New Mexico’s Chaco Culture National Historical Park is rugged AND REMOTE, with clear, dark skies perfect for night-sky viewing
What if you could drive your motor-home right into the center of a place as highly regarded as the Acropolis in Greece, England’s Stonehenge or the Egyptian Pyramids, and stay the night alongside ancient stone dwellings? We did exactly that while touring northern New Mexico in our 22-foot Class B motorhome last September.
Sound far-fetched? Not at Chaco Culture National Historical Park, a site designated in 1987 to the prestigious World Heritage List of “places with outstanding universal value” created by UNESCO, the United Nations Educational, Scientific and Cultural Organization.
What’s so exciting about this remote, high-desert canyon? The monumental remains of a culture that flourished in the Four Corners region from A.D. 850 to 1250, “the largest, best-preserved and most complex prehistoric architectural structures in North America,” according to the National Park Service (NPS).
Inside Chaco Canyon are massive “great houses” built by ancestral Puebloan stonemasons more than 1,000 years ago. Chacoans carved stone stairways into and out of the canyon, and engineered some 400 miles of 30-foot-wide, prehistoric roads connecting to more than 150 “outlier” great houses. And without benefit of wheels or pack animals, they carried approximately 225,000 tree trunks from distant mountains back to Chaco for use as wooden beams.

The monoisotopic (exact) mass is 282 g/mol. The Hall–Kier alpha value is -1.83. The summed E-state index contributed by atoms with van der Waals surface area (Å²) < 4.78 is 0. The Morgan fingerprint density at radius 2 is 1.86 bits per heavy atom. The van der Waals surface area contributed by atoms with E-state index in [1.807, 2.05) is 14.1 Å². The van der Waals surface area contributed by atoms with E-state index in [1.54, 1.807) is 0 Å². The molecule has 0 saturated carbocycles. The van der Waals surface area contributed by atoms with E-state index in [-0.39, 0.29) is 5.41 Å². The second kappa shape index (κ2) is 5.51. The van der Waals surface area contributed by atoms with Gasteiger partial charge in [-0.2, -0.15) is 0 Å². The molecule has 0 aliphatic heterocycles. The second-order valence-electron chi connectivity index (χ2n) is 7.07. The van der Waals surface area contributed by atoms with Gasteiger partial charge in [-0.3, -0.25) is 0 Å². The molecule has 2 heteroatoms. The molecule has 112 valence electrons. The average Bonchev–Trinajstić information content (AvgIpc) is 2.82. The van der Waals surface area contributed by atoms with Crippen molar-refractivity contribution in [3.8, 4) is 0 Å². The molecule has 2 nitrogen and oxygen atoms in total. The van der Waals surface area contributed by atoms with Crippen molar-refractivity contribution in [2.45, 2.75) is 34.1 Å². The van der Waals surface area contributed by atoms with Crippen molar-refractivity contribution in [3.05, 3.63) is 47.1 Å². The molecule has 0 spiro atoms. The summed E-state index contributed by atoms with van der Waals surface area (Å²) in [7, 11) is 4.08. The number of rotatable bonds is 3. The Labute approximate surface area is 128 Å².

Why did these people choose to build elaborate projects in such a place with long, cold winters, hot summers and meager rainfall? Did they purposely align the buildings to mark solar and lunar movements? And why did they abandon their valley, after using it as a hub of ceremony and trade for more than 300 years? Some researchers think drought or famine were factors, while others believe political or religious conflicts caused Puebloan people to migrate away during the 13th century.
Such mysteries continue to burnish Chaco’s mystique for travelers. But there’s no mystery about why so few people come here; it’s the park’s isolation and notorious access roads.